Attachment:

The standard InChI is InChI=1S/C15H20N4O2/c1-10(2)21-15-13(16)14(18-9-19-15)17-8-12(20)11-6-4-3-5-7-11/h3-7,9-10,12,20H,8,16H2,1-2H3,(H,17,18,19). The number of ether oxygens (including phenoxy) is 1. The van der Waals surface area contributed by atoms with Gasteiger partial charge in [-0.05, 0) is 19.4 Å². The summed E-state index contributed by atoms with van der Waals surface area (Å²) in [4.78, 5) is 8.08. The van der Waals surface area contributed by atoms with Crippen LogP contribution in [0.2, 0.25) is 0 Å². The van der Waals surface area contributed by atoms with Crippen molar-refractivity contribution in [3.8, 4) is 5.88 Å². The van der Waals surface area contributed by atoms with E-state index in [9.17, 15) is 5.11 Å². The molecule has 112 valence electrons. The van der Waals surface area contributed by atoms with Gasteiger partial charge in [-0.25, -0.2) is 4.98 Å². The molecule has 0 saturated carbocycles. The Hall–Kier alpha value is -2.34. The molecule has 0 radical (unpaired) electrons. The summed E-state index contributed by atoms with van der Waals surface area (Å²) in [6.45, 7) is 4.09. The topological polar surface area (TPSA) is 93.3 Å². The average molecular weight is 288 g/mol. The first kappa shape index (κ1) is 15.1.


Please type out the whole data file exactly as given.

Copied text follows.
The standard InChI is InChI=1S/C15H20N4O2/c1-10(2)21-15-13(16)14(18-9-19-15)17-8-12(20)11-6-4-3-5-7-11/h3-7,9-10,12,20H,8,16H2,1-2H3,(H,17,18,19). The number of ether oxygens (including phenoxy) is 1. The van der Waals surface area contributed by atoms with Gasteiger partial charge in [-0.05, 0) is 19.4 Å². The summed E-state index contributed by atoms with van der Waals surface area (Å²) in [4.78, 5) is 8.08. The van der Waals surface area contributed by atoms with Crippen LogP contribution in [0.2, 0.25) is 0 Å². The van der Waals surface area contributed by atoms with Crippen molar-refractivity contribution in [3.8, 4) is 5.88 Å². The van der Waals surface area contributed by atoms with E-state index in [9.17, 15) is 5.11 Å². The molecule has 112 valence electrons. The van der Waals surface area contributed by atoms with Gasteiger partial charge in [-0.25, -0.2) is 4.98 Å². The molecule has 0 saturated carbocycles. The Hall–Kier alpha value is -2.34. The molecule has 0 radical (unpaired) electrons. The summed E-state index contributed by atoms with van der Waals surface area (Å²) in [6.45, 7) is 4.09. The topological polar surface area (TPSA) is 93.3 Å². The average molecular weight is 288 g/mol. The first kappa shape index (κ1) is 15.1.